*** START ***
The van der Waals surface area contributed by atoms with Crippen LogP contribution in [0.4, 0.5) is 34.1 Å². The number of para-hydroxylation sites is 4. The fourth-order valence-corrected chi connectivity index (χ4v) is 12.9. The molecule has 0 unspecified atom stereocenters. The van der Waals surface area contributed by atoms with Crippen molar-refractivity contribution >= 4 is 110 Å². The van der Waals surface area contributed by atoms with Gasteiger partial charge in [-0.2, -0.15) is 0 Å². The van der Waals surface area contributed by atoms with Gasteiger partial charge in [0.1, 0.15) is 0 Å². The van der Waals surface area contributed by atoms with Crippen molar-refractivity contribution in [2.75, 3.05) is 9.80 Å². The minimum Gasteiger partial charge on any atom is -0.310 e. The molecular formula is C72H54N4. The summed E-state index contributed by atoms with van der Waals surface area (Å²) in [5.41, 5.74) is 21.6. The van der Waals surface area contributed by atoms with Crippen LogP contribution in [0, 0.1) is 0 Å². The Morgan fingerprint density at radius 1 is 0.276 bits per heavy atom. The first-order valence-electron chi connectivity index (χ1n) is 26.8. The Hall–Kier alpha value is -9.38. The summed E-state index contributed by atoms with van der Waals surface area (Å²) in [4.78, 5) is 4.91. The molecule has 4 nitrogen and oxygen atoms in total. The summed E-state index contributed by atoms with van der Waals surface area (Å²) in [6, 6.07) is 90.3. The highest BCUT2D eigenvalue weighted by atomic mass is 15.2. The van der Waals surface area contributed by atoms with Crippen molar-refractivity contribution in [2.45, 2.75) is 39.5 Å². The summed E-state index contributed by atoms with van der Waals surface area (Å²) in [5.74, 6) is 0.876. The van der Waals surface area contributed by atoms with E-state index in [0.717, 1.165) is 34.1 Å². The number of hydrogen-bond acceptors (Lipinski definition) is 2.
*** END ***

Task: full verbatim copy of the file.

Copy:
The van der Waals surface area contributed by atoms with Crippen LogP contribution in [0.4, 0.5) is 34.1 Å². The number of para-hydroxylation sites is 4. The fourth-order valence-corrected chi connectivity index (χ4v) is 12.9. The molecule has 0 unspecified atom stereocenters. The van der Waals surface area contributed by atoms with Crippen molar-refractivity contribution >= 4 is 110 Å². The van der Waals surface area contributed by atoms with Gasteiger partial charge in [-0.2, -0.15) is 0 Å². The van der Waals surface area contributed by atoms with Gasteiger partial charge in [0.1, 0.15) is 0 Å². The van der Waals surface area contributed by atoms with Crippen molar-refractivity contribution in [2.75, 3.05) is 9.80 Å². The minimum Gasteiger partial charge on any atom is -0.310 e. The molecular formula is C72H54N4. The summed E-state index contributed by atoms with van der Waals surface area (Å²) in [5.41, 5.74) is 21.6. The van der Waals surface area contributed by atoms with Crippen LogP contribution in [0, 0.1) is 0 Å². The Morgan fingerprint density at radius 1 is 0.276 bits per heavy atom. The first-order valence-electron chi connectivity index (χ1n) is 26.8. The Hall–Kier alpha value is -9.38. The summed E-state index contributed by atoms with van der Waals surface area (Å²) in [4.78, 5) is 4.91. The molecule has 4 nitrogen and oxygen atoms in total. The summed E-state index contributed by atoms with van der Waals surface area (Å²) in [6, 6.07) is 90.3. The highest BCUT2D eigenvalue weighted by atomic mass is 15.2. The van der Waals surface area contributed by atoms with Crippen molar-refractivity contribution in [2.45, 2.75) is 39.5 Å². The summed E-state index contributed by atoms with van der Waals surface area (Å²) in [5.74, 6) is 0.876. The van der Waals surface area contributed by atoms with E-state index in [0.717, 1.165) is 34.1 Å². The number of hydrogen-bond acceptors (Lipinski definition) is 2.